Credit history and public record data are included on a credit report, and this information is one factor which lenders will use in their decision. Information provided on the application form as well as information they may already hold on applicants are also used – in addition to their own lending policy. Having looked at the credit report to get detailed insight into credit history, lenders will give the applicant a credit score of their own. Credit expert Dr John Glen spoke exclusively to Express.co.uk about the current credit scoring system.
During the interview, Dr Glen urged reform of the system, explaining that some customers have not been introduced to the act of building credit history, such as by opening bank accounts and repaying bank loans, and paying credit back on credit cards – thus being unable to build a credit file.
Some people may need to call on a form of credit, but not have the credit score to do so at a bank, he explained.
Dr Glen said: “What happens then is they’re defined as subprime consumers so they can’t go to the banks and they have to come to organisations like Elevate to get the finance to allow them to borrow.”
There are approximately 15.7 million subprime consumers in the UK who rely or have relied on high-cost short-term credit – due to not having access to mainstream credit options, according to data by Elevate Credit realised in July this year.
Some subprime customers may wonder whether they would be affected when it comes to mortgages.
And, according to Dr Glen, a damaged credit score could reduce the choice that’s available to the prospective borrower.
He said: “If their credit score is being damaged it’s going to impact, and frankly it’s going to almost exclude them, from getting mortgages with the mainstream lenders that we would go to,” he warned.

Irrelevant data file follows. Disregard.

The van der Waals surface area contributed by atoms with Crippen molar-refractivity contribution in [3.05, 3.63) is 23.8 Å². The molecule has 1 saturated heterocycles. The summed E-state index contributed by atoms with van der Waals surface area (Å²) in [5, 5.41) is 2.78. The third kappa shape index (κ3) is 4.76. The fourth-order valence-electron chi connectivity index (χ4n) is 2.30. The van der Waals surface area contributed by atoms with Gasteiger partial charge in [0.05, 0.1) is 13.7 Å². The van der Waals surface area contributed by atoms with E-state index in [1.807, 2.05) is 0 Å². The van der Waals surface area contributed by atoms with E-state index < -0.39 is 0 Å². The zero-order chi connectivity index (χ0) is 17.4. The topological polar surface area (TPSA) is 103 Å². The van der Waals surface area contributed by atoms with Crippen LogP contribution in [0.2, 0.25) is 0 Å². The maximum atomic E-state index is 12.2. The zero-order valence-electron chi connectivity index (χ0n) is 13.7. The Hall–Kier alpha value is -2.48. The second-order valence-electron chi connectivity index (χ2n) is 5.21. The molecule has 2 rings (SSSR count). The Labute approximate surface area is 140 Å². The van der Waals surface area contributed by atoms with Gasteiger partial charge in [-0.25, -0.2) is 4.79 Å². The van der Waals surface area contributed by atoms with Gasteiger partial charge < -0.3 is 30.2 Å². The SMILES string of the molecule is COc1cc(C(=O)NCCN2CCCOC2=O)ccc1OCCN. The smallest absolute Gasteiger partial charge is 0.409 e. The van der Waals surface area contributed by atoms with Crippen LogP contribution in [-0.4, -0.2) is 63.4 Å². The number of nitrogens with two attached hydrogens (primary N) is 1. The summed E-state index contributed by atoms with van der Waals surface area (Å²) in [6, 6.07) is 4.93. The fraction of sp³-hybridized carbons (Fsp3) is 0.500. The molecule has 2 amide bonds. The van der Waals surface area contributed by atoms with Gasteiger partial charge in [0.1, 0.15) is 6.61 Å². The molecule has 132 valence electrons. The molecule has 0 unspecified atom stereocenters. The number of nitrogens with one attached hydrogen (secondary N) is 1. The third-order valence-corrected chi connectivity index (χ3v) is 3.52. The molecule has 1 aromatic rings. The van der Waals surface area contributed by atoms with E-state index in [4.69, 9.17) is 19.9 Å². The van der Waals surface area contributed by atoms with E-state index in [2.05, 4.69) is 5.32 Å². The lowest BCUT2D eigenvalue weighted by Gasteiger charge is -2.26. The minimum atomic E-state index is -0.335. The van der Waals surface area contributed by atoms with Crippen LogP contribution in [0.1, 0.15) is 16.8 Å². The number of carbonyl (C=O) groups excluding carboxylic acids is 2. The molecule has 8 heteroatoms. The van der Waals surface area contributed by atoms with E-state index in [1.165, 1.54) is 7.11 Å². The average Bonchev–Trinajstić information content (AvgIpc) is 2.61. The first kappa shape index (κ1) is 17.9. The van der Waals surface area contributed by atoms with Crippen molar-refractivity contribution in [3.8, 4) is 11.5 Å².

“I think the frightening thing is how long it would take them to rebuild that credit history.”
Having secured a mortgage, some borrowers may be looking to cut costs on their overall repayments.
And, according to online mortgage broker Trussle, two million homeowners who don’t switch their Standard Variable Rate mortgage could save £4,500 per year by switching to a market-leading mortgage deal.
Founder and CEO of Trussle, Ishaan Malhi, said: “Consumers are essentially being penalised for staying loyal to their providers and collectively overpaying billions of pounds across the mortgage, utility, product and service sectors.
“Mortgages are clearly the worst offender with the average loyalty penalty standing at £4,500 per year.
“Since the CMA received the super complaint last year we’re yet to see any real progress, despite assurances from the then-Government.
“Similarly, there’s been little movement from the mortgage industry.
“At Trussle, we’re campaigning for a Mortgage Switch Guarantee to make mortgages fairer.
“We want to ensure that lenders commit to a greater transparency to help borrowers switch easily and eliminate the mortgage loyalty penalty once and for all.”